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SECOND LETTER

ΤΟ

THE RIGHT HON. VISCOUNT MELBOURNE,

FIRST LORD OF THE TREASURY,

ON THE

LIBERTY OF THE SUBJECT

AS AFFECTED BY

THE ATROCIOUS SYSTEM

OF

IMPRISONMENT FOR DEBT.

BY ROBERT GORDON, Esq.

LONDON:

J. BRADLEY, GREAT TITCHFIELD STREET;

SIMPKIN & MARSHALL, STATIONERS' COURT.

78.11.70

1836.

1836.536

1120

LONDON:

PRINTED BY J. BRADLEY, 78, GREAT TITCHFIELD STREET,

ST. MARY-LE-BONE.

"The English never be enslaved, but by their

Parliament."

ΤΟ

LORD CHATHAM.

VISCOUNT MELBOURNE.

MY LORD,

THE Letter of the 7th of July, which I had the honour of addressing you, on the atrocious system of imprisonment for debt, did not, I find, prevent the Lord Chancellor from moving the second reading of the bill, ludicrously called “A Bill for the Abolition of Imprisonment for Debt." This event was unfortunate, not for the victims that are pining in dungeons; for, a petition to the king's Secretary of State will at once set them free; but for those persons who are engaged in the all-important duty of administering the laws of this country.

It could not be too early stated, my Lord Melbourne, not for your Lordship's information, because you are already apprized of the fact, but for the information of the public, before whom this letter will shortly appear, that at the moment, and for four days previous, the Lord Chancellor

had in his possession, a copy of the "letter" above alluded to.

As the statements, allegations, and sound reasoning contained in that "letter" went to demonstrate that, without the most flagitious violation of every law, human and divine, no such atrocious system as that of "imprisonment for debt," ever could exist in any civilized country, I did hope, that its calm and dispassionate perusal would have prevented his Lordship from risking the stability of an Administration, high in the confidence of the king, and equally high in the confidence of the people.

You, my Lord Melbourne, know that on the 7th of July, a copy of that "letter" was, by my direction, transmitted to you. And, my Lord Melbourne, I allow myself to believe, that you also know, that copies were also transmitted the same day to your illustrious colleagues,-the Lord Chancellor, and Lord John Russell.

Before entering upon an examination of the speech reported to have been made by the Lord Chancellor, on moving the second reading of that

Bill," I beg most distinctly to be understood as not, by any means, identifying his Lordship, personally, with the opinions and doctrines hastily advanced in that "speech." That his Lordship had not read the first letter I had the honour of addressing your Lordship, when he made that "speech," is evident, from the letter of acknowledgment for the receipt of it, with which he honoured my publisher. The opinions and doctrines, therefore, if advanced by his Lordship in that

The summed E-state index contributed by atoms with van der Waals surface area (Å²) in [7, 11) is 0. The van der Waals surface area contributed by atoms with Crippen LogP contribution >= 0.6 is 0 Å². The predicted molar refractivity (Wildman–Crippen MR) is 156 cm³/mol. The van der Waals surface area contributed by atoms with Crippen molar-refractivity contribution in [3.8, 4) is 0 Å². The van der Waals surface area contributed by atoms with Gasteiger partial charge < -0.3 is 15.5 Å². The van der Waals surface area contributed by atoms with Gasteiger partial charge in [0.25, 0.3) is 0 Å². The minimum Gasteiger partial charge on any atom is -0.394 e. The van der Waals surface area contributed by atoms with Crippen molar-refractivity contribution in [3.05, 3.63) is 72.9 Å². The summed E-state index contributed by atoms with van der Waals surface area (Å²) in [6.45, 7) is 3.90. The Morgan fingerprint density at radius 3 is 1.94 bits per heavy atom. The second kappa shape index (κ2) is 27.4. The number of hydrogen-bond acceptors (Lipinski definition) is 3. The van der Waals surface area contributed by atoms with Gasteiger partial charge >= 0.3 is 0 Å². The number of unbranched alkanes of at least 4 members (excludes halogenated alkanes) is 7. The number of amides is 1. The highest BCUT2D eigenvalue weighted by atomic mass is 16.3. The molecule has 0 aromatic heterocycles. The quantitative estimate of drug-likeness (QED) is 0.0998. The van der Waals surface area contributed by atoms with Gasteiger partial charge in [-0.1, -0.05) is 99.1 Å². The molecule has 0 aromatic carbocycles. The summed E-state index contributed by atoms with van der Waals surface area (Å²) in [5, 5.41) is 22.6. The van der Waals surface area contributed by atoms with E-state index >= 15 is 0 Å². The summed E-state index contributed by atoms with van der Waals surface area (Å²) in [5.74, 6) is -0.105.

speech," stand exclusively chargeable to the base

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misrepresentations which had been made to him. That his Lordship has since read that "letter,”— that it has made an honourable impression on him, and, that, he deeply and sincerely regrets that he had not earlier read it, and made himself acquainted with its contents, I have good and solid reasons for believing.

It is the misfortune,-and has ever been the misfortune of men in power in this country, from the earliest ages, never, with respect to grievances, to hear the truth-until the fatal consequences, invariably resulting from them, break suddenly and irresistibly in upon them. This is a state of things which ought not to be. They ought to listen, in order to learn ;-they ought to know, in order to guard.

"Ruin from man is most conceal'd when near,

And sends the dreadful tidings in the blow!"

My attention was first directed to the atrocious system of "imprisonment for debt," by a friend, whose wife, a young and beautiful woman, fell a sacrifice to the fright of his arrest! Enraged with a system to which he owed an everlasting anguish, he determined to destroy it. He communicated to me his plan,-which was ingenious and harmless, and would have proved decidedly effectual. It was, to collect among his tenants-and the tenants of a number of his friends-about 5,000 persons, who would, on certain terms, consent to be sent to prison on executions taken out on warrants of attorney, for 207. each. I highly, I confess, approved of the "plan";-it was mild, temperate, and in no way injurious to the imme

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